Thomas Kuhn's Misunderstood Relation to Kripke-Putnam Essentialism

Rupert Read, Wes Sharrock

Research output: Contribution to journalArticlepeer-review

5 Citations (Scopus)

Abstract

Kuhn's ‘taxonomic conception’ of natural kinds enables him to defend and re-specify the notion of incommensurability against the idea that it is reference, not meaning/use, that is overwhelmingly important. Kuhn's ghost still lacks any reason to believe that referentialist essentialism undercuts his central arguments in SSR – and indeed, any reason to believe that such essentialism is even coherent, considered as a doctrine about anything remotely resembling our actual science. The actual relation of Kuhn to Kripke-Putnam essentialism, is as follows: Kuhn decisively undermines it – drawing upon the inadequacies of such essentialism when faced with the failure of attempts to instantiate in history or contemporaneously its ‘thought-experiment’ – and leaves the field open instead for his own more ‘realistic’, deflationary way of thinking about the operation of ‘natural kinds’ in science.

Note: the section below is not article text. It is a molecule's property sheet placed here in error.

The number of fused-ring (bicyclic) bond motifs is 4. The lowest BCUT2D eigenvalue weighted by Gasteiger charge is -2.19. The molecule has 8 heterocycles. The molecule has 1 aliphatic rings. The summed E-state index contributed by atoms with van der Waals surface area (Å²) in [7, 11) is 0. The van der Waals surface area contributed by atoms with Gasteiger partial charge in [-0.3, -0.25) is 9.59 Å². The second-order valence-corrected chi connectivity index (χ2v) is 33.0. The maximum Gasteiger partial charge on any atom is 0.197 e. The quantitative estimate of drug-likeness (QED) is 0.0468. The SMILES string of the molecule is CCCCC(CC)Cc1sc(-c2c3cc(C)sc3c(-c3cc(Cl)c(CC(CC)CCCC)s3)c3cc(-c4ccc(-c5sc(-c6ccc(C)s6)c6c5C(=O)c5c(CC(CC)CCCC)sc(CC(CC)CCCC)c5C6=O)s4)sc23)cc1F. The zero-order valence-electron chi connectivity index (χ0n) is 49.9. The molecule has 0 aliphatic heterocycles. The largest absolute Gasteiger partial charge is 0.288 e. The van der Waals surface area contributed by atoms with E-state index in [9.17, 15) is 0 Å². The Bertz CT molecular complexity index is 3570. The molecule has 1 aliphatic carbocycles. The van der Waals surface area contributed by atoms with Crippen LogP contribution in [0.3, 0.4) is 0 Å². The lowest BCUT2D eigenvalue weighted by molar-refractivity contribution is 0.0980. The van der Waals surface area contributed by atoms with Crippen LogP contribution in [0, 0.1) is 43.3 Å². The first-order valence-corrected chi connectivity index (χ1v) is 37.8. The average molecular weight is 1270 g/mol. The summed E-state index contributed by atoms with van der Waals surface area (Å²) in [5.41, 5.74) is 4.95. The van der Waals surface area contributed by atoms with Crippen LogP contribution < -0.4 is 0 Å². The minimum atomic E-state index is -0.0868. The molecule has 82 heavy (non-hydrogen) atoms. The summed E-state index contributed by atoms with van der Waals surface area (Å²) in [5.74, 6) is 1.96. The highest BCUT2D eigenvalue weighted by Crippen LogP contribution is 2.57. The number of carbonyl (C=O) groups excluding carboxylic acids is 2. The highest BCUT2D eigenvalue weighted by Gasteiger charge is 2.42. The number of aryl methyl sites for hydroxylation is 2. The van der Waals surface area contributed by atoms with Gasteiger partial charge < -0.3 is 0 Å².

Original languageEnglish
Pages (from-to)151-158
Number of pages8
JournalJournal for General Philosophy of Science
Volume33
Issue number1
DOIs
Publication statusPublished - 1 Jan 2002

Keywords

  • chemistry
  • essentialism
  • Kripke
  • Kuhn
  • natural kinds
  • Putnam
  • reference
  • twin-earth
  • water

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